Clayton Boyd stars in the hit South African soap opera Generations: The Legacy; one of South Africa’s most popular series with nearly nine million viewers.
The soapie is also broadcast in countries like India and Jamaica.
Boyd said: “I play teacher Robert Carlson, a Grade 11 IT teacher. “I started with the role in November last year. There are things about to happen that will change his life forever. I can’t reveal too much at this stage but the subject matter is explosive and topical.”
Boyd will soon also be appearing seen in Patrick Garcia’s horror film Hell Trip, which premieres at Comic Con Africa today. He stars alongside Jonathan Boynton-Lee, Jay Anstey and US actor Stevel Marc.
The talented Boyd has an impressive resume which includes roles in a host of popular TV series: Isidingo, Binnelanders, The Wild, Thola, and MTV’s Shuga as well as Leonardo, a BBC series.
In the academic field, the Cape Town-born actor obtained a double major BA in psychology and theatre from San Diego State University before moving to University of Alabama.
He was also part of the Alabama Shakespeare Festival in Montgomery, in US. In 2006, Boyd received a masters degree in fine arts in theatre, majoring in Shakespearean studies.
When not in front of the camera, he indulges in his other passion – food. He and his wife own and run the popular Johannesburg restaurant Dolci Cafe.
What can you reveal about your upcoming ‘Generations: The Legacy’ storyline without giving too much away?
It will deal with a number of very interesting issues that are prevalent not only in schools, but in any place where there are people in power.
Without giving away too much, we are dealing with Lesedi (Luyanda Mzazi) accusing teacher Robert Carlson (Boyd) of something very serious. What is so lovely about this storyline is that the writers of Generations have explored both sides of the story, and have given Carlson scenes where he is with his wife and other members of the Generations universe.
In the early days of filming, Carlson didn’t exist outside of the classroom or as a person; he was only viewed as a teacher. This storyline will allow the audience to see him as a man.
What is it like working on one of SA’s biggest shows?
Generations: The Legacy is a very smooth operating machine. The team is so professional and experienced and they are a pleasure to work with. The cast and crew are always chatting and joking with each other, but there is no time-wasting, they have fun and a laugh while getting the work done efficiently.
When I first joined the team, I was not sure how approachable the lead actors would be, but on my first day Luyanda Mzazi (Lesedi) knocked on my dressing room door and asked me if I would like to run lines before the scene.
That set the tone for how it has been since day one. The actors all want to do the best job possible.
Working with people who are so passionate about their craft is a pleasure, and it makes you work extra hard to up your game and not let the team down.
Why do you think Generations: The Legacy is so popular?
The writers and producers are always looking at what is happening in the world and the media and they use Generations as a mirror to reflect society back at itself. When people identify with a show because they feel that it represents them, they will go out of their way to follow it and watch.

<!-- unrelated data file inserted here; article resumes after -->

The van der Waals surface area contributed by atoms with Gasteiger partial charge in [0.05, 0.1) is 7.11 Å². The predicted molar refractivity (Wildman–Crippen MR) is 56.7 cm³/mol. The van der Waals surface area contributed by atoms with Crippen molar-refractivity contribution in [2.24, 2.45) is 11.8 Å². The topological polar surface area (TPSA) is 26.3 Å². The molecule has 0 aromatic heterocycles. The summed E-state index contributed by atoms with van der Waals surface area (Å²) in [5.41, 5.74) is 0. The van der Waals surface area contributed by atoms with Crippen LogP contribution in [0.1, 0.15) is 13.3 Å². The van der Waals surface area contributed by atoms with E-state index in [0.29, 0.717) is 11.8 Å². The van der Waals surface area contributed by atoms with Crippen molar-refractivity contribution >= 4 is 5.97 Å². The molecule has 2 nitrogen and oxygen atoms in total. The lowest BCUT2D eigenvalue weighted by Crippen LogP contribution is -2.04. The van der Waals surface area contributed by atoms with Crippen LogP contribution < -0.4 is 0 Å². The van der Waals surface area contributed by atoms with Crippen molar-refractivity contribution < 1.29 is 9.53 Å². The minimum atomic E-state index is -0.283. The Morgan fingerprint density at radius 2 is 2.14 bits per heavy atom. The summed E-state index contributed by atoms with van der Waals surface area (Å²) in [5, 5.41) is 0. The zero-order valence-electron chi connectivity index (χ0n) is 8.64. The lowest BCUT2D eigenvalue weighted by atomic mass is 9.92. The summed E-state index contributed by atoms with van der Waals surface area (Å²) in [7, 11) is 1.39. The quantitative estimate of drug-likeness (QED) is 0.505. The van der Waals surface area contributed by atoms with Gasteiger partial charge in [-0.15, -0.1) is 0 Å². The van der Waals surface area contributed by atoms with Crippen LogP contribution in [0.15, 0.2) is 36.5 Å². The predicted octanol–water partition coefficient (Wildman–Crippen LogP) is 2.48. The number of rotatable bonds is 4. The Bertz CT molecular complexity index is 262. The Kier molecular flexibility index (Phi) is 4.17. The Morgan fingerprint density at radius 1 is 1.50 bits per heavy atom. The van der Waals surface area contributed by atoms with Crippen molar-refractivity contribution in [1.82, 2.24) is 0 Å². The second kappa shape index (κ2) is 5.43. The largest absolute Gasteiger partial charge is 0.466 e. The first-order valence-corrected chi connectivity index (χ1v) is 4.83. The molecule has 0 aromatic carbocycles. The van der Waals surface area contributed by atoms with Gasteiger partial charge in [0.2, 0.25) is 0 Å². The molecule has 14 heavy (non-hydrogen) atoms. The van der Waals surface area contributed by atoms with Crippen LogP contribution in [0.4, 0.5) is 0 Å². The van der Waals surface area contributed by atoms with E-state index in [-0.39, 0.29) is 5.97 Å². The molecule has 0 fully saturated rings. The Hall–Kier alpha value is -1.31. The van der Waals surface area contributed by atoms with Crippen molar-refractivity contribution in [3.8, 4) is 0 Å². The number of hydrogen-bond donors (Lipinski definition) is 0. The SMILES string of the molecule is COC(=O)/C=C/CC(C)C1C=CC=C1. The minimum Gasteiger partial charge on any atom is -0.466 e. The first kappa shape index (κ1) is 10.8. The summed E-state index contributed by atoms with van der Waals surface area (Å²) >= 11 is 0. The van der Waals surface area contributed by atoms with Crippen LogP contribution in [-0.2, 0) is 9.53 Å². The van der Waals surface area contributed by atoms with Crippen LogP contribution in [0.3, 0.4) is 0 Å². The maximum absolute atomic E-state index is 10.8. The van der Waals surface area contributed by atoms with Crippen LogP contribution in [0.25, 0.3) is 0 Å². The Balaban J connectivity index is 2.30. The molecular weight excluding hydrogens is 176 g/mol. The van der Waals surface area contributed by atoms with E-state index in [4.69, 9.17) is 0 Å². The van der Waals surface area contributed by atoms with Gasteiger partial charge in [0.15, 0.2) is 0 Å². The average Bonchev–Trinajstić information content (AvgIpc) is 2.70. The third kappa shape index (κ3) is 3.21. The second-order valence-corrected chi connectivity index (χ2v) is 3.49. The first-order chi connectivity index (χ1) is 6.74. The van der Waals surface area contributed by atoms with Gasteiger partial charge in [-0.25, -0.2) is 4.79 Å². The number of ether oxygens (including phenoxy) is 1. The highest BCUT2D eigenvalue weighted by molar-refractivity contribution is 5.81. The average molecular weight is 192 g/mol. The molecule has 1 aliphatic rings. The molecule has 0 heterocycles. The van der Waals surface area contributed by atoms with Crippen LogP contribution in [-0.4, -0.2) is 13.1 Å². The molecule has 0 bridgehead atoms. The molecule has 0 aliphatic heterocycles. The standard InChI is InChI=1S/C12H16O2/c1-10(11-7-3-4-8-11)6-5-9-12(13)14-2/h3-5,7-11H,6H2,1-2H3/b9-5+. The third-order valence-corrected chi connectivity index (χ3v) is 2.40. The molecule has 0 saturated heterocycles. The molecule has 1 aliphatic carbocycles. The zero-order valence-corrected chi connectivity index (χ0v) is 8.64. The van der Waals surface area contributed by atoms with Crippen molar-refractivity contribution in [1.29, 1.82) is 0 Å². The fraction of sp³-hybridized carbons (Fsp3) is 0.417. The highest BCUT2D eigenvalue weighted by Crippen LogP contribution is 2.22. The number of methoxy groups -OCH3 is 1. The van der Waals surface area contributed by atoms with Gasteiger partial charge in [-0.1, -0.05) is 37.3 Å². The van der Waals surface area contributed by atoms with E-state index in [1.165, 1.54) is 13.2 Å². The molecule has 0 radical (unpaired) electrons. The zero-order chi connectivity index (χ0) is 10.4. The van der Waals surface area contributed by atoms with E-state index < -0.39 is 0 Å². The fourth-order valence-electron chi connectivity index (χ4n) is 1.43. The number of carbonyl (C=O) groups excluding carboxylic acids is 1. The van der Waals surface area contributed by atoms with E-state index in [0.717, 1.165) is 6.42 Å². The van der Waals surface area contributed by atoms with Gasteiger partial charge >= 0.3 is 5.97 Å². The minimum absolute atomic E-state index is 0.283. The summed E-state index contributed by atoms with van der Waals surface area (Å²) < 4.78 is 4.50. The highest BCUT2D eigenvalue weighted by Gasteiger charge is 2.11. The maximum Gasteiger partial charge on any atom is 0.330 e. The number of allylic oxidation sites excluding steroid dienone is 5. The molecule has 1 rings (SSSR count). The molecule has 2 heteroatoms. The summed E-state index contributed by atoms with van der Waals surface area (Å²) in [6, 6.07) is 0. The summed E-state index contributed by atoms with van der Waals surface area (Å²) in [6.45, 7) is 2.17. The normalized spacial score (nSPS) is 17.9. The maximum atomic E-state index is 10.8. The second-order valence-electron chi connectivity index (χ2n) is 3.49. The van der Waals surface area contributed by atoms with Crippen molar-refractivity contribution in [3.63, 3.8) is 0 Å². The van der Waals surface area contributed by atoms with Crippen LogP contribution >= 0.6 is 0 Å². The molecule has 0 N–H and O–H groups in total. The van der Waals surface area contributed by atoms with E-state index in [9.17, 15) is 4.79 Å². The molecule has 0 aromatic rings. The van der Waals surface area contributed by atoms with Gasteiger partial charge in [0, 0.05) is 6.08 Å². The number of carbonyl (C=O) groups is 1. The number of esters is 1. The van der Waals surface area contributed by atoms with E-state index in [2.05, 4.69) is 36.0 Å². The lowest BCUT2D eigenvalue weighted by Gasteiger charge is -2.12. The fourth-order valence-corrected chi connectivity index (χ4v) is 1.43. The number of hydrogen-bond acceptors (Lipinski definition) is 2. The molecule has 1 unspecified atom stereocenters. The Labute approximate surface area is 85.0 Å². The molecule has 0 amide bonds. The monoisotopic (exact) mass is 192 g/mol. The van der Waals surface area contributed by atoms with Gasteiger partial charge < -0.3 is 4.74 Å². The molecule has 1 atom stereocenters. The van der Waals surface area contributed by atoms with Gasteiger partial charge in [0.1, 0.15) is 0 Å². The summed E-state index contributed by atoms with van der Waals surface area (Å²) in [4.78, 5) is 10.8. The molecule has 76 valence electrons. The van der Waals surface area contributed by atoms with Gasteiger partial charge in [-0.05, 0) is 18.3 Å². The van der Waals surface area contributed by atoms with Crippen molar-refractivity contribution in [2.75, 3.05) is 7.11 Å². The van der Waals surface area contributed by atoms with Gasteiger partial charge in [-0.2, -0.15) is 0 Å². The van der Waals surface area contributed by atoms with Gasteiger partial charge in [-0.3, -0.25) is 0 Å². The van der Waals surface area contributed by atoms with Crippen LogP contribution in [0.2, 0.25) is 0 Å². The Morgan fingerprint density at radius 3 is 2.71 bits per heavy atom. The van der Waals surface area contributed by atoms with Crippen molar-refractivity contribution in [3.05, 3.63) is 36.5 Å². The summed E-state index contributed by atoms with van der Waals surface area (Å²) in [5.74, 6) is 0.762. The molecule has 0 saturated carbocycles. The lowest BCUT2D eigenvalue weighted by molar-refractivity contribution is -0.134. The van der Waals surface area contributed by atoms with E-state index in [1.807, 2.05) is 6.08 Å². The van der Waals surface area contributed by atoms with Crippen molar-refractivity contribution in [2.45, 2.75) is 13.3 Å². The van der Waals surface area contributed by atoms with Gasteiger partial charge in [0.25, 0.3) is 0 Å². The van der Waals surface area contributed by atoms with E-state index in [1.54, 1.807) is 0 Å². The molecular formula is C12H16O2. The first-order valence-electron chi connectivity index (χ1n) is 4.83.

You were born in Cape Town but were schooled in Europe and the US. What does this bring to you as an actor?
My upbringing has made me see the world as very grey. I was raised in a traditional SA household before my father was relocated to Belgium for business.
My 12th grade class comprised 24 students, and we had 18 different nationalities, and at least six different religions represented in that group. We had to learn how to be people and humans first, before we added our cultural, nationalist and religious views to the world.
I moved to southern California where I went to a state university, so I was pretty much the only non-American in my group of friends.
It was then on to Alabama and New York. All of these experiences have made me ask a lot of questions. I always try to walk a mile in another man’s shoes and see the world from as many points of view as possible.
Give us more details about your role in Hell Trip?
This film is really an ensemble hunting horror picture. We are a group of American tourists visiting a lodge in Africa and things start going wrong from the moment we arrive.
Slowly, members of the group are picked off one at a time. I play William Reese, boyfriend to Sarah, played by Jade Hubner (from Top Billing).
What are you watching on TV?
I’m a comic book movie fan, so I watch the TV shows as well. I’m watching Marvel’s Luke Cage on Netflix and the third season of Billions, which I recorded so that I can binge-watch.
Tell us a bit about your restaurant?
It is called Dolci Cafe and it is in Craighall Park [in Johannesburg]. My wife Jackie and I started Dolci as a day-time breakfast, lunch and pastry shop in September 2015. Since then, we have expanded four times and it is now a fullscale Italian restaurant, serving breakfast, lunch and dinner six days a week.
My wife was in corporate and hating it; I was working many freelance jobs and we wanted some creativity and control over our lives, so we decided to take what had been a part-time job for me, and part of her upbringing and turned it into a business. I have also worked in and around food since I was 18.
Describe yourself in five words?
Calm, cerebral, methodical, balanced and talkative.